I’m critical of how art institutions play a role in gentrification and want the work to address this too. In the work, I’m taking mould from people in bad living conditions and creating a high-end commodity out of this suffering as cheese, but then by giving it the status of art it then becomes a super commodity in the art gallery. I’m very interested in how the work touches these seemingly separate economies and how it can implicate a wider system than just the individual landlord. The cheese stink in the gallery and you can’t get away from the smell. It’s making an accusation there to question how art institutions function in the creation of inequalities, disinvestment and gentrification in areas.

Avril Corroon, Spoiled Spores, 2019

The photo of the bedroom the mould came from doesn’t suggest “yummy! appetizing!” to me. How ready are people (and you!) to taste the cheese? Is it allowed to actually have people consume them or is there some Health and Safety issue that would prevent you from organising tasting sessions?  

At first some people have really wanted to try it before seeing the video footage of how they’re made. I have artisan style labels for each corresponding cheese, which includes on it the first name of the person who lives with the mould, the type of accommodation, and annual rent and location details in the ingredient list. It’s easy to not read the label in full, as much as we don’t read the ingredients on most packaging, so the cheese still retains a sort of sinister element to it. Authentic artisan cheeses that are expensive, strong smelling, especially the blue cheeses, don’t really seem like they should be edible anyway, but we’ve been assured that they are. If no one had told you that you can eat cheese with blue mould veined through out it, you wouldn’t put that in your mouth would you?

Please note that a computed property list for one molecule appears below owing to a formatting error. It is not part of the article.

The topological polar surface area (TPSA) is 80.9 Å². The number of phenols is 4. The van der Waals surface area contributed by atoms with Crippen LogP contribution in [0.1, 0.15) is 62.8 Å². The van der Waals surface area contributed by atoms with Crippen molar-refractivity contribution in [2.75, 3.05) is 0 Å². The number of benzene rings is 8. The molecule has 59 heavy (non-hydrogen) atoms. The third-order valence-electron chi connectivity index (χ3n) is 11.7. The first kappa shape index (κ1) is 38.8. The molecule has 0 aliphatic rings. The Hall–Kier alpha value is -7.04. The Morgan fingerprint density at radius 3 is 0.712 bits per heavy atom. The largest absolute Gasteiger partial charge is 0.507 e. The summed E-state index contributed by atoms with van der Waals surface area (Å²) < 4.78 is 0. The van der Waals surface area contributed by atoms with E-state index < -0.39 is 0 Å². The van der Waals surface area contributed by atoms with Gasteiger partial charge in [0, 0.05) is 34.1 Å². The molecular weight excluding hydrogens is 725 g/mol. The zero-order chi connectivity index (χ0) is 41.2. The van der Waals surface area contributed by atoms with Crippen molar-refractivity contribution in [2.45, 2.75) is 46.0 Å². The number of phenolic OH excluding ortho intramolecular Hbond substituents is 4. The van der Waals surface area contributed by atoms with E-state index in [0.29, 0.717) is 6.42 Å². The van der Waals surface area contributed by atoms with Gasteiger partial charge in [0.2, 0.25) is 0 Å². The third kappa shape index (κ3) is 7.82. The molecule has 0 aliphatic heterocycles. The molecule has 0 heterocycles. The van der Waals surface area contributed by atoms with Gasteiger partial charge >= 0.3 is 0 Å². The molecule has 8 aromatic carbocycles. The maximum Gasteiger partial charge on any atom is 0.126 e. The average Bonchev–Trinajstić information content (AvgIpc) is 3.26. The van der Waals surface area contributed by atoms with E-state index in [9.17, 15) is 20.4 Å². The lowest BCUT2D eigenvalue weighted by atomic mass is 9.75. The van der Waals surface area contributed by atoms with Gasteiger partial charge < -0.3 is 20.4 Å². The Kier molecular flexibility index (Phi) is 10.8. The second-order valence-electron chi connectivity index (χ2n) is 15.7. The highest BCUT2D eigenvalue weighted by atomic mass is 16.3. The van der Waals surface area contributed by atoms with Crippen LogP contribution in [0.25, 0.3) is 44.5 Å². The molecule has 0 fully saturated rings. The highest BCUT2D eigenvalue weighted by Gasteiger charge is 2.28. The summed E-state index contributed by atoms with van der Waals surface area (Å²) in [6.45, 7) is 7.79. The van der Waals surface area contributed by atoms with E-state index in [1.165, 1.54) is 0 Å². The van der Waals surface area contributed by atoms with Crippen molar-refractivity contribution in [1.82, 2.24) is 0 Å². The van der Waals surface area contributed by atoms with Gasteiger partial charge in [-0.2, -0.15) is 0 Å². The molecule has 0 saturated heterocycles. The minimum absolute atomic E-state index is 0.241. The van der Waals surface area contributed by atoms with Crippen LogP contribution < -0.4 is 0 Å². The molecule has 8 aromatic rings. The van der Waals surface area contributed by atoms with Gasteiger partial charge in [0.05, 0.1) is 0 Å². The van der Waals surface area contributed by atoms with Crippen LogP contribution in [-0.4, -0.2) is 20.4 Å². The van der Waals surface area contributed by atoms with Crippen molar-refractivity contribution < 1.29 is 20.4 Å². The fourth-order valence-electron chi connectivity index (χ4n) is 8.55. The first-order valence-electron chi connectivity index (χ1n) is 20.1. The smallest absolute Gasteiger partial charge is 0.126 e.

I like toeing between the lines of disgust my cheese looks no more suspicious than normal cheese, like a savory present waiting for the landlord.

Excerpt of Fresh Paint on The Walls, full duration 9min, 2016

How does the work fit into your own practice? Does it build upon some of your previous works? I’m thinking about Fresh Paint on the Walls which looks at the difficulty of living in the neoliberal city through the antics of an awful landlord who licks beige walls and covers his face in paint.

I make work, which uses my own surroundings or living and working conditions as a starting point and then re-present them in an exaggerated manner with a satirical narrative in video or through interventionist actions in live performance.

In Fresh Paint on The Walls, the archetype of the monstrous Landlord is obsessed with ingesting magnolia coloured paint, resulting in megalomaniac behavior and terrible spatial judgment, which causes him to charge extortionate rates for small rooms. The cheese work feels like a continuation from this work and shares some similar imagery such as eating from interior walls.

In some of my previous work, I outline a story with voice over narration, the cheese is more suggestive of a narrative instead. While I was making one of them I was reminded of Roald Dahl’s The Witches where all the witches have an AGM and plan a grand opening of sweet shops where they’ll poison all the children and turn them into mice. Except here, maybe it’s all the landlords who come to stuff their faces instead.

Avril Corroon, Spoiled Spores (installation view), 2019

Avril Corroon, Spoiled Spores, 2019

What’s next for the cheese? Was it a one off or are you planning to reproduce the cheese experiment in other settings?

At the moment I’m working on this project along with others towards my degree show for my masters in Fine Art at Goldsmiths University. I’m making new cheeses, visiting homes, taking mould samples and filming homes from new people that I come into contact with.

I’d love to take the project further and travel with it to make further renditions that are area specific to where it’s exhibited, so that each place and the specificities to that local are examined. I’m also getting in touch with food labs to get an analysis of the cheese sample and its toxins.

Getting other expertise in to expand the work could produce interesting results, like getting a cheesemonger and a real estate agent together to assess the value of a mouldy house or one of my cheeses. I think there’s a lot of ways I can develop the work further.

Thanks Avril!